Immediate challenges for transdermal delivery identified by the NMDC group working in that area include the technical difficulties associated with this form of delivery, as well as the perceived high risk of entering this market due to the lack of approved products and a clear regulatory pathway. The group has also recognised the need for more safety and pharmaco-kinetic/pharmacodynamic (PK/PD) data, as well as for improved co-operation between drug development and drug delivery professionals.

Immediate challenges for transdermal delivery include technical difficulties, as well as the perceived high risk of entering this market due to the lack of approved products and a clear regulatory pathway

Geriatric patients, and in particular gastrointestinal-compromised patients, have been identified as potential beneficiaries of this form of delivery, with modified or ‘depot’ release as a possible option. Local and targeted delivery, as well as patient compliance, are also potential benefits. Osteoporosis treatments, vaccines and human growth hormone are therapies that could benefit from transdermal delivery, and there is also the possibility of introducing non-prescription transdermal biologics.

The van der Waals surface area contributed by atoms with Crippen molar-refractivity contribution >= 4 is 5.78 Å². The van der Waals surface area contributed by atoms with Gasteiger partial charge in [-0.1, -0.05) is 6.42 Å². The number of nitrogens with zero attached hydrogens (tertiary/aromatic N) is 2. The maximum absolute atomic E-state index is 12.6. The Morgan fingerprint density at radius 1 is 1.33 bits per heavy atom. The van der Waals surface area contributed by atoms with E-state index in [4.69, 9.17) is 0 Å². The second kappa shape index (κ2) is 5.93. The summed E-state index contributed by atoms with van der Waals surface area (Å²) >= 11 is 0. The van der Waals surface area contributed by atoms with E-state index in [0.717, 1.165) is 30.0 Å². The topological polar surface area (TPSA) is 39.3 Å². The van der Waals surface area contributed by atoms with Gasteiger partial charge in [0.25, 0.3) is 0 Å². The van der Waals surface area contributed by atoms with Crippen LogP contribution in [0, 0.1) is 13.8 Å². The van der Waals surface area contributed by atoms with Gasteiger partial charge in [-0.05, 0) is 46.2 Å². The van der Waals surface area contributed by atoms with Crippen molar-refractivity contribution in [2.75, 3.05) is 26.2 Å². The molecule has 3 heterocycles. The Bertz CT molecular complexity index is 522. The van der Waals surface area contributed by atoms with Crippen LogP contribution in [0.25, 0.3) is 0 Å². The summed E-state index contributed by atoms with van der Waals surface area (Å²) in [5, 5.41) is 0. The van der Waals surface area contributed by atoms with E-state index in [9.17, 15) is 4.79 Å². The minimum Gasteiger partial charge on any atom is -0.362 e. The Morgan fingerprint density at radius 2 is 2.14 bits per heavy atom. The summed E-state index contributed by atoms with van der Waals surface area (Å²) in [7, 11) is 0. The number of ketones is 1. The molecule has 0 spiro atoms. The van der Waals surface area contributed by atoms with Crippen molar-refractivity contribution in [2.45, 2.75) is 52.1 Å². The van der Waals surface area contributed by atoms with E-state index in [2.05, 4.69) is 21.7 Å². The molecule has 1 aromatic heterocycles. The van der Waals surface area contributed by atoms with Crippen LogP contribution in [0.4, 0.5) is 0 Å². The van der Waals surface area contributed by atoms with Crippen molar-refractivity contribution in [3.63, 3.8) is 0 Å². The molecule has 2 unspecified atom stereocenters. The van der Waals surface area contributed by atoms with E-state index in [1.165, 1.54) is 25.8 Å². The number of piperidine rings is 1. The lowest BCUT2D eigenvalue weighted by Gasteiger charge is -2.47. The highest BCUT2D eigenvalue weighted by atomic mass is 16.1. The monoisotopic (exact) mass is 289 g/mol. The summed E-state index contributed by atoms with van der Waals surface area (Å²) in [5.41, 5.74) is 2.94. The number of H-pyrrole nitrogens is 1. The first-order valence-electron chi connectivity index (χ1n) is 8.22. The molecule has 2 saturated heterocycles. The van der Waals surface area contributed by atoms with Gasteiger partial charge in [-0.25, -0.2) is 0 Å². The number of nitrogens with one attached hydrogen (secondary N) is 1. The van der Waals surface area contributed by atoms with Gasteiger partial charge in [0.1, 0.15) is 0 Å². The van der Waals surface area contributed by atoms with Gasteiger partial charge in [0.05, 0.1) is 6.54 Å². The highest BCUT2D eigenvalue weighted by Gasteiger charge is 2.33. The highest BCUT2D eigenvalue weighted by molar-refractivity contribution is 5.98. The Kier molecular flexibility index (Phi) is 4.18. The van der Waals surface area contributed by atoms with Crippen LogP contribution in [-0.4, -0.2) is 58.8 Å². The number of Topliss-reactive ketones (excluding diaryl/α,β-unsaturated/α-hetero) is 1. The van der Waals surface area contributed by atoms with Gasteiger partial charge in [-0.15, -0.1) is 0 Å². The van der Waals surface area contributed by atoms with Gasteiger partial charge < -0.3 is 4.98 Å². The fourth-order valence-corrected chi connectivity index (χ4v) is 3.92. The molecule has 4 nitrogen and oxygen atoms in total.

Finally, several short-term challenges have been identified by the ocular delivery working group, including macromolecular stability and ease of manufacture of ocular formulations; tolerability and barriers to delivery; the kinetics of controlled release; and how to limit systemic exposure to drugs.

In the longer term, the challenges are how to include animal PK/PD models; ocular injectability; and the need for depots and controlled-release systems that act over four to six months. Localised ocular delivery is highly suited to the treatment of conditions such as macular degeneration, glaucoma and ocular inflammation, and the availability or future development of optimised treatments for such conditions make it worthwhile investing in ocular delivery technologies for these agents.

Adapting established technologies

There are, however, several well-established small-molecule drug delivery technologies that have been, or are currently being investigated, as suitable means of delivering macromolecular therapeutics. Lipid-based drug delivery systems (LBDDSs) and oral fast-dissolve technologies each offer the potential to deliver the macromolecular drugs of the future.